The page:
The Flora Martini
By George Terzakis, Bon Vivant, Edinburgh, UK.
"Flora is a Greek female name and happens to be the name of my lovely aunt who lives near the sea."
50ml Isle of Harris Gin infused with black pepper
7.5ml Yalumba FSW8B Botrytis Viogner
5ml Kaffir lime cordial
2.5ml Malic acid solution (10:1 water/malic acid)
1 dash Regan’s Orange Bitters No.6
1 dash saline solution (9:1 water/sea salt)
Edible flowers (Nasturtium and Viola)
Pour 150ml of Isle of Harris Gin into a small jar, add a heaped teaspoon of black peppercorns and leave to infuse for 24 hours.
Add all ingredients but the flowers to a mixing glass with ice and stir.
Strain and pour liquid from mixing glass into another mixing glass from a height.
Repeat 2-3 times.
Strain aerated liquid into a well-chilled Martini glass.
Carefully garnish with edible flowers
This cocktail was created by George Terzakis of Bon Vivant, home to expertly constructed cuisine and well-crafted cocktails in the heart of the city of Edinburgh. The award-wnning bar offers an elegant yet relaxed atmosphere for eating and imbibing beautiful spirits.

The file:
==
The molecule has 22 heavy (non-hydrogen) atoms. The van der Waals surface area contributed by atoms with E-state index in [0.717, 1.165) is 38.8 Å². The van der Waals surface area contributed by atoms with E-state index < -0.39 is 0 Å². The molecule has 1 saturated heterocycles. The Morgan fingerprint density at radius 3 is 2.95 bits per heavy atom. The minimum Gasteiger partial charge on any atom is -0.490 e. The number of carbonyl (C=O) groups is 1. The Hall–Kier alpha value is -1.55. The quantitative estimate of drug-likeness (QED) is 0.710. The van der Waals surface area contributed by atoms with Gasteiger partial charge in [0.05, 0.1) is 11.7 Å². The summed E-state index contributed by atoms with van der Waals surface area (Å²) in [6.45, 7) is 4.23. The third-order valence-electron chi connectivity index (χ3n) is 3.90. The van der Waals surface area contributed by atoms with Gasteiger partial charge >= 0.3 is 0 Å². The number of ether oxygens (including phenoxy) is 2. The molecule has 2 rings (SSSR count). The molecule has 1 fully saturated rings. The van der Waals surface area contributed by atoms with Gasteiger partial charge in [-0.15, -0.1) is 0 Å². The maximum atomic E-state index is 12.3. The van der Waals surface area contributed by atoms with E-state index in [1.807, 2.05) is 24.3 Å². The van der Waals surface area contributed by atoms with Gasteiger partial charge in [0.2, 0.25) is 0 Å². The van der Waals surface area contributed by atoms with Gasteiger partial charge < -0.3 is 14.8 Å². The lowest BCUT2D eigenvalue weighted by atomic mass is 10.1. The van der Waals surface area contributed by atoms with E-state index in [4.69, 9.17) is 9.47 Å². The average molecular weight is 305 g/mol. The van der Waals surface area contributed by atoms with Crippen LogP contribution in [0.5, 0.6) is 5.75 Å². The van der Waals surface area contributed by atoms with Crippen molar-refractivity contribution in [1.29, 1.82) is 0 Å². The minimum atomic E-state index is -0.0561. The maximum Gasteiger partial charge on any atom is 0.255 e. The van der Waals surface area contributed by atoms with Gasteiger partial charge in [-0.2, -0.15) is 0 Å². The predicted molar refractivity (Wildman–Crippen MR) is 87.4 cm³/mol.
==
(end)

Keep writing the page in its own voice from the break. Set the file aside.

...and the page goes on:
"The name Flora comes from the Sugar kelp that belongs in the natural flora. Also, Flora is a Greek female name and happens to be the name of my lovely aunt who lives near the sea. I’m using ingredients such as salt and the flowers like water lilies to represent the sea around of the Isle of Harris.
When I was looking for ingredients to pair with the Isle of Harris Gin, I thought that I should use something equally as elegant and luxurious. I decided to use the Botrytis Viognier from Yalumba, a very special and high quality wine that we serve a lot after dinner at Bon Vivant.
We've got a double shot of spirit infused with black pepper to accentuate the spice notes of the gin while the Botrytis Viognier Yalumba balances the drink with its bright acidity and brings out the gin's citrus and fruity notes.
The kaffir lime cordial works as an aromatic element offering a very refreshing profile to the drink and I'm using orange bitters and malic acid solution to balance the sweetness from the sugar kelp and sweet wine.”